IVA vs Bankruptcy

IVA or Bankruptcy? An Analysis

An IVA and bankruptcy are two legally-binding arrangements between you and your creditors to take control of your unsecured debts. They allow debtors to handle their obligations. In both cases, your creditors must adhere to the terms of the agreements. So below are the main differences between an IVA or Bankruptcy.

The choice of an IVA or bankruptcy depends on your particular situation.

This is why it’s critical that you understand the benefits and drawbacks of both options so you can make an educated choice about which one to choose.

What is an Individual Voluntary Arrangement (IVA)

An IVA is a legally binding debt solution between you and your creditors. It covers the terms of how long it will take you to pay off your debt to your creditors and what measures you’ll have to undertake.

Your monthly payments to your creditors are based on what you can afford. If some debt is still unpaid after the agreed-upon duration, it will be written off.

Individual Voluntary Arrangements (IVAs) provide a wonderful alternative for many debtors to clear unsecured debt, as evidenced by the fact that thousands of people choose them each year. It’s quite adaptable to your demands, and you get the assistance of an Insolvency Practitioner (IP), who makes sure you’re being treated fairly. During the process, your assets will be safeguarded, and creditors will be unable to take any legal action against you. Make sure that the IP is regulated by a company such as the Insolvency Practitioners Association.

The Insolvency Practitioner (IP) is the main individual you deal with throughout your IVA. They are in charge of negotiations between you and your creditors. They also assist you in drafting your initial IVA proposal. Furthermore, if you want assistance with any additional concerns while through the IVA, your IP is the person to contact.

However, you must remember that it isn’t for everyone. There are several concerns to consider, to be sure.

A typical IVA, for example, lasts five years. During this period, you will be allowed just enough money to meet your basic needs. The rest of your spare income will go towards your monthly repayments.

Not to mention that it has a significant influence on your credit rating. It will be kept in your credit file for the next six years. You’ll have trouble getting credit during this time period because most IVAs last five years. This means that the information of the IVA will be kept in your credit report for an additional 12 months after it has come to an end.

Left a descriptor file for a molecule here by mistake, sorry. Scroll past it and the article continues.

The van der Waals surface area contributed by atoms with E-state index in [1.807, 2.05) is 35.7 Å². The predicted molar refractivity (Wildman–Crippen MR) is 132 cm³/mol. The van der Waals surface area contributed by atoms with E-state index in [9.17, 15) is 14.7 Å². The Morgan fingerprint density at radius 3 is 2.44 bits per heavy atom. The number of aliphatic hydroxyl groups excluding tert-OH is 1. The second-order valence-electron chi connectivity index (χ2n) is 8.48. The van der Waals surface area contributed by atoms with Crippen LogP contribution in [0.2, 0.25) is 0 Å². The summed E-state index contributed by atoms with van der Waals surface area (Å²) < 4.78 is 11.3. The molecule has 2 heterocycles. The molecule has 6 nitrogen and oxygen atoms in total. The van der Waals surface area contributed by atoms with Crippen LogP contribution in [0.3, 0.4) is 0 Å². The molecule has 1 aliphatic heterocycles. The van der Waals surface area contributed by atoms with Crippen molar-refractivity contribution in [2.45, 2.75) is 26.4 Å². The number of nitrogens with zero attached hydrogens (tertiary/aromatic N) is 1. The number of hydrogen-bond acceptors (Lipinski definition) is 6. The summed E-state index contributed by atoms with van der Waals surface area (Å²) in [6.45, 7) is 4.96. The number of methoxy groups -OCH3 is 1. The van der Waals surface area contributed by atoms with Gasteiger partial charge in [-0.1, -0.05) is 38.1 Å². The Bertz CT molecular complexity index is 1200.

How Does Bankruptcy Work? 

In bankruptcy, your creditors will be paid by liquidating (selling) some of your assets like your car or house. Depending on your income and other financial factors, you may also have to make regular payments towards the debt for up to 3 years.

The official receiver is the figurehead in bankruptcy. They investigate your financial status and deal directly with your creditors. If you have assets, the position of Official Receiver is usually taken by a Trustee in Bankruptcy instead. Throughout the course of your bankruptcy, they maintain track of your affairs.

Bankruptcy is generally faster than an IVA. It takes on average 12 months to complete. However, depending on your financial status, you may have to make further payments toward your obligations for the next three years.

Your bankruptcy is finished and you’re discharged by the Trustee in Bankruptcy once your debts are written off.

When Would Bankruptcy Be Right for Me? 

Oftentimes, people believe that filing for bankruptcy is better than an IVA because they’ll likely have to pay creditors less money and over a shorter period of time.

Although there are a few risks associated with bankruptcy, you should weigh them against the benefits before making your decision.

  • If you declare bankruptcy, your creditors can seize all of your assets, including your car and home.